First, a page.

What do we as "Christians" value? I'm not sure that there could be a broader, more loaded question than that one. So, let's try again. At our hearts, at our most base, having stripped away all of denominational/personal differences, all of the extemporaneous stuff (for lack of a better word) that we get ourselves caught up in, what do we collectively value? Still loaded and still very broad; this isn't going very well. And you know what, maybe there is no way to really streamline that question to get at the "heart" of the matter, but then again...lol. Of course I know all of the seminary answers to these questions. I know what we're supposed to say. I know the pat answers and frankly they ring pretty hollow most of the time. Ultimately, I suppose, whatever your answer, does your church, does your life, and does your witness back up whatever answer you might give? I absolutely loved seminary, all of the studying, the currency of knowledge, but if there were one thing that seminary (and life for that matter) has taught me, it's that talk is cheap. Faith without works is indeed dead...sorry Luther. Church without authenticity...I'll be nice :)
Okay, where was I? :) The mission of the United Methodist Church, per the Book of Discipline, is as follows, "The mission of the Church is to make disciples of
Jesus Christ for the transformation of the world. Local churches provide
the most significant arena through which disciple-making occurs." Sounds good and it is. I think that is also pretty representative of most denominations; it is after all, in part, paraphrasing the "Great Commission". Whether or not we, meaning all of us collectively, are accomplishing that goal is a discussion for another day and probably for someone else. I have grown weary in worrying about what other churches and or denominations are doing right, wrong, or otherwise. I'm concerned only with my little piece of paradise here in South Louisville in those regards.
Beyond this, and I'm just going to throw some other terms/ideals out there that we are all supposed to collectively value as defining traits. Faith as a verb. Perseverance. Love. Mercy. Grace. Selflessness. Charity. Kindness. Holiness. Righteousness. Risk taking. Fearlessness. This is by no means exhaustive and I'll be very honest, I'm listing those things that I think we do really well at Heathen Church :)
We are doing our fool best to very intentionally, as well as facilitating the means for it to happen organically, to live out the examples set in Matthew 9:9-13 (#3) and Mark 2:13-17 (#4). The values in the preceding paragraph are what we hope to be defined by, and I think/feel/hope/pray that we are doing a great job at it, but really, that is for others to decide. But what I can say with full confidence is that we have audaciously reached into the places that few other churches are willing to go. We are willing to search out the sinners and the tax collectors and then to break bread with them. We are also willing to worship with anyone who comes through our doors. We don't care who you are, what you believe, what you might have done, or really, why you're there. There are no requirements to join us. Come as you are.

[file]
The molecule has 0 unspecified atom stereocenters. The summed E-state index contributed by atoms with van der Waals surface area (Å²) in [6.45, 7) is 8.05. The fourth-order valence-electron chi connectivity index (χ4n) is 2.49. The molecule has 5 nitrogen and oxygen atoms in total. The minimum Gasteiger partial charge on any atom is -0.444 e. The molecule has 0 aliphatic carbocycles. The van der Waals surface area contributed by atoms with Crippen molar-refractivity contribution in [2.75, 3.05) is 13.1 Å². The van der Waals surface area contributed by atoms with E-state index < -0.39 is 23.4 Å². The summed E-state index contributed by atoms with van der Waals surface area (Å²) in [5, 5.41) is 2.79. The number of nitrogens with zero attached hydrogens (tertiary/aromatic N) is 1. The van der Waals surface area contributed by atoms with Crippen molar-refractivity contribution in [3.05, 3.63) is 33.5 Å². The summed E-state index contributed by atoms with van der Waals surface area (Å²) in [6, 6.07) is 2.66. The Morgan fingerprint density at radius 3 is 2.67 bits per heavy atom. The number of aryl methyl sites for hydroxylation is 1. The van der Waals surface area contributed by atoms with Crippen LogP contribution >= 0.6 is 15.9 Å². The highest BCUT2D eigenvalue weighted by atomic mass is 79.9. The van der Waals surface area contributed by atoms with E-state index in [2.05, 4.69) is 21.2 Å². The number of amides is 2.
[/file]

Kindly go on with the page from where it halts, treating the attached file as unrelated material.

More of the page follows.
That sentiment when lived out, literally scares the h-e-double hockey sticks out of most Christians. And really what it comes back to is, what I ask our church all of the time, "Do you really believe that which you proclaim?" If we do, then we have no choice but to trust the Holy Spirit to do His work. We have to believe that God wants the people coming through our doors bad enough to have died for them, which is every bit as bad as He wanted us.
If we believe these things, if we are being obedient, and striving to be authentic, then we shouldn't fear allowing anyone to "come as you are", because they will not be able to stay as they are. I think this also scares us because so many of us have not truly experienced the type of transformation that makes us unable to keep those values listed above, within. Which of course is a conversation for another day, but suffice it to say, the lack of transformation in our faith journeys is troubling. ("If conversion makes no improvements in a man's outward actions then I think his conversion was largely imaginary." CS Lewis)
And once again, even that statement, that sentiment, will cause all sorts of indigestion, "You are welcome to come as you are, but you cannot stay as you are." Does this mean that we have some sort of mystical ideal of what you ought to be turning into? Are we trying to mold you into someone or something we ourselves cannot live into? No. The changes that are wrought within someone is between them and God. My job, our job, is to be facilitators of that meeting. I trust God enough to do what He needs and wants to do within someone, just as He did within me. And let me quite clear, there's still an awful lot of people in this world who are shocked, "Wait!? You're a pastor??? How on earth did that happen???" God happened :) Do we really trust God to do God's job? Teaching, preaching, leading, walking alongside people, are vital make no mistake. But to what ends? Our goal at Heathen Church is to do those things ever with an eye towards letting God do His work. If our beliefs and our faith are authentic, why on earth would we not have the faith that God can reveal that to someone else? And if it's not, if we are mistaken, do we not also have the faith that God will point that out to us as well?
All of this to say, or rather to invite the wheels to start churning, is that Heathen Church is an exercise in attempting to live out our faith in a way that truly says, "As Christians, we really do believe the things that we proclaim" and we are going to do our best to live out the example that Jesus left us. This place truly is an exercise in faith...and it appears to make an awful lot of Christians (and pagans too for that matter) uncomfortable.